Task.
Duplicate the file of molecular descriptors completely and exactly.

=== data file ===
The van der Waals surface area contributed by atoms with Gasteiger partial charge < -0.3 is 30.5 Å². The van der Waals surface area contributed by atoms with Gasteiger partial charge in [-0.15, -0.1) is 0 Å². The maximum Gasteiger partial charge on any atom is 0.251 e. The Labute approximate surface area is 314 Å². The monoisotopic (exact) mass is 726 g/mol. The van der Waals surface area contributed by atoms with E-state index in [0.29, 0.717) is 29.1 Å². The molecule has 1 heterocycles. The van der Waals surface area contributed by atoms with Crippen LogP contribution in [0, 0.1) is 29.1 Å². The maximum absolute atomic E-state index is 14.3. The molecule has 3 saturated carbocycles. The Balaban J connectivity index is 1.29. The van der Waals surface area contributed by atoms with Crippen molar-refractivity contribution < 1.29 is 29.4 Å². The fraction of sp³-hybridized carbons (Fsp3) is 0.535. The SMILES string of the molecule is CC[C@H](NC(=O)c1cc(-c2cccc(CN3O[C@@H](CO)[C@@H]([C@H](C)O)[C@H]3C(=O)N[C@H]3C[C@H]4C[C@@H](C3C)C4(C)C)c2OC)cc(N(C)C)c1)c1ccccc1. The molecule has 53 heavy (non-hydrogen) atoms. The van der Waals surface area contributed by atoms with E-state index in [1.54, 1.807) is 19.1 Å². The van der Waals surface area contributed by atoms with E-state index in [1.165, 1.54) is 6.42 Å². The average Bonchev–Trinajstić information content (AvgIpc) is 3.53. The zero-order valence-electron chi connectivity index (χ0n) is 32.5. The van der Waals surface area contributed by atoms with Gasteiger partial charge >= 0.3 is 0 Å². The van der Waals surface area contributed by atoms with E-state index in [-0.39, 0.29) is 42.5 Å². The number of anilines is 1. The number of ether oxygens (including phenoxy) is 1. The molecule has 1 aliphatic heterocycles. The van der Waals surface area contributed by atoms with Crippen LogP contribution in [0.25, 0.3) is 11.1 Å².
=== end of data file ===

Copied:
The van der Waals surface area contributed by atoms with Gasteiger partial charge < -0.3 is 30.5 Å². The van der Waals surface area contributed by atoms with Gasteiger partial charge in [-0.15, -0.1) is 0 Å². The maximum Gasteiger partial charge on any atom is 0.251 e. The Labute approximate surface area is 314 Å². The monoisotopic (exact) mass is 726 g/mol. The van der Waals surface area contributed by atoms with E-state index in [0.29, 0.717) is 29.1 Å². The molecule has 1 heterocycles. The van der Waals surface area contributed by atoms with Crippen LogP contribution in [0, 0.1) is 29.1 Å². The maximum absolute atomic E-state index is 14.3. The molecule has 3 saturated carbocycles. The Balaban J connectivity index is 1.29. The van der Waals surface area contributed by atoms with Crippen molar-refractivity contribution < 1.29 is 29.4 Å². The fraction of sp³-hybridized carbons (Fsp3) is 0.535. The SMILES string of the molecule is CC[C@H](NC(=O)c1cc(-c2cccc(CN3O[C@@H](CO)[C@@H]([C@H](C)O)[C@H]3C(=O)N[C@H]3C[C@H]4C[C@@H](C3C)C4(C)C)c2OC)cc(N(C)C)c1)c1ccccc1. The molecule has 53 heavy (non-hydrogen) atoms. The van der Waals surface area contributed by atoms with E-state index in [1.54, 1.807) is 19.1 Å². The van der Waals surface area contributed by atoms with E-state index in [1.165, 1.54) is 6.42 Å². The average Bonchev–Trinajstić information content (AvgIpc) is 3.53. The zero-order valence-electron chi connectivity index (χ0n) is 32.5. The van der Waals surface area contributed by atoms with Gasteiger partial charge >= 0.3 is 0 Å². The van der Waals surface area contributed by atoms with E-state index in [-0.39, 0.29) is 42.5 Å². The number of anilines is 1. The number of ether oxygens (including phenoxy) is 1. The molecule has 1 aliphatic heterocycles. The van der Waals surface area contributed by atoms with Crippen LogP contribution in [0.25, 0.3) is 11.1 Å².